After making the division, simply enter the resulting data in the user configuration, and you can go on the tape.
The accuracy of the results, therefore, depends on the data you enter for the stride measurement. Although this will depend on each individual user and their usual rhythms, as well as the rhythm used on the treadmill, because normally the stride size for warm-up rhythms of 5:30min/km differs from the stride when you are running at 4:00min/km. Therefore you always have to count on a percentage of error, whatever value you enter, it will never be totally accurate.
Optical heart rate sensor
Fitbit has equipped the Surge with an optical pulse sensor, but it is not the typical Mio/Philips sensor (like the one that equips Mio Link or TomTom CardioThere is no information on who is in charge of the manufacturing, nor of the tests behind it.
There is no doubt that one of the most important selling points of the Surge is the pulse sensor integrated into the watch itself. But what we have to demand from this sensor is that it has the correct precision for high intensity exercise, that is, that it goes beyond the correct detection of the pulse at rest or moderate activity, which is what we can ask from the Fitbit Charge HR.
Fitbit Surge is a watch that has a running mode and an interval running mode, so the precision it offers in both modes must be more than correct, its performance must be flawless.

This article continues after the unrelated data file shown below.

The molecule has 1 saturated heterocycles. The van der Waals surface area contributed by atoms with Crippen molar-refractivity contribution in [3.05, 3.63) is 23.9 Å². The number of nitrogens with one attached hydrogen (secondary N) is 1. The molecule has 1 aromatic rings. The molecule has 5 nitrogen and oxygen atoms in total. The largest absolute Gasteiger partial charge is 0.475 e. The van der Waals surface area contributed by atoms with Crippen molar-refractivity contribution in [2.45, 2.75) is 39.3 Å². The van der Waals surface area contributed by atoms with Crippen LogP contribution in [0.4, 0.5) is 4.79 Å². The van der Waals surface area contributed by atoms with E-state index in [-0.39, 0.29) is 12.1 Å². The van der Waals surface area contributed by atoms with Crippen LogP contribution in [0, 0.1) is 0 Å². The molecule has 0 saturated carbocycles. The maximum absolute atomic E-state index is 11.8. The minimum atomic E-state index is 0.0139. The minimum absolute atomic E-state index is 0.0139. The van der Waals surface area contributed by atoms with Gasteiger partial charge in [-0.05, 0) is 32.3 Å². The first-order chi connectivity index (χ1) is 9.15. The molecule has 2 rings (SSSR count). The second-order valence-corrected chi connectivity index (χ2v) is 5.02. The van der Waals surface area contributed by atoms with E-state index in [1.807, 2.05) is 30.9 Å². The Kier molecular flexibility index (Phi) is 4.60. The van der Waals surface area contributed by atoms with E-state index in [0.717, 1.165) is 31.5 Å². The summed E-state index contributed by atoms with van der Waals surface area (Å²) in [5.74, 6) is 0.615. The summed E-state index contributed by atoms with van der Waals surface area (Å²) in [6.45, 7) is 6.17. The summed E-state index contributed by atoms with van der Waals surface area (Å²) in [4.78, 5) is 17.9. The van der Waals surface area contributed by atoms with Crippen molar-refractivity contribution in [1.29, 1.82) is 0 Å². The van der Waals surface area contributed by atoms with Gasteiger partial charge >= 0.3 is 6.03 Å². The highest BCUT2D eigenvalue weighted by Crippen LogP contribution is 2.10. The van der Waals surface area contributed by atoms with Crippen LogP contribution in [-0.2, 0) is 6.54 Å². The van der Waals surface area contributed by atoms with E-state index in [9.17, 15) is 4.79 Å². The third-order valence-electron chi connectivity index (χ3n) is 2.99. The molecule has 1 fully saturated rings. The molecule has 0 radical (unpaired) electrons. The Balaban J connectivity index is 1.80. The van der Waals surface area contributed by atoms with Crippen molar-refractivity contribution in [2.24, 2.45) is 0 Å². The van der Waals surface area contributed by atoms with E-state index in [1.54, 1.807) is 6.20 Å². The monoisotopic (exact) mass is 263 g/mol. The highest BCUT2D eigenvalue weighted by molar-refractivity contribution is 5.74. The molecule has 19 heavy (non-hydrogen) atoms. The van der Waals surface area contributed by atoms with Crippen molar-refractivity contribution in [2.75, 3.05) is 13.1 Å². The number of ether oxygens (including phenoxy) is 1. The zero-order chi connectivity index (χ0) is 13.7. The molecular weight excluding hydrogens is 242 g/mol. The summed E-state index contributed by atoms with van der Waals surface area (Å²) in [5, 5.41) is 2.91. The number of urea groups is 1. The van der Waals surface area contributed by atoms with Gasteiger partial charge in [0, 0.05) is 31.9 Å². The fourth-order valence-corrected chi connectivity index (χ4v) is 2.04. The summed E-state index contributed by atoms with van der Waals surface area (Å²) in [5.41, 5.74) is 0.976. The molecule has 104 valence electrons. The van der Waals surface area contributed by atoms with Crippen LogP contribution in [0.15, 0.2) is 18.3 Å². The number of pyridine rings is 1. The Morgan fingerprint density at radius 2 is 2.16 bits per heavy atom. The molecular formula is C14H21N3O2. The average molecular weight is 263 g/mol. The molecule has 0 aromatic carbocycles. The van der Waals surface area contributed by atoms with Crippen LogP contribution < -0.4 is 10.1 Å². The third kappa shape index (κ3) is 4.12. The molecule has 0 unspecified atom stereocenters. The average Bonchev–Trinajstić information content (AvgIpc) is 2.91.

As far as resting pulse monitoring is concerned, we have seen before that we cannot put any constraints on it. It works correctly, recording all the data continuously and without showing readings that we could ever think were not correct. But we still have to see how it behaves during our sporting activities.
To do this I have selected different workouts that I have done during these weeks, and I have compared them with a pectoral pulse sensor, technology that we already know that, although uncomfortable, does not present major problems beyond not having sufficiently moistened the "pads" of the chest strap.
First of all, this training lasts about 1 hour, at a stable pace, and the only thing to note is the peak in which the pulse decays rapidly due to stopping to drink water. This point serves perfectly to establish a point where we can fix ourselves.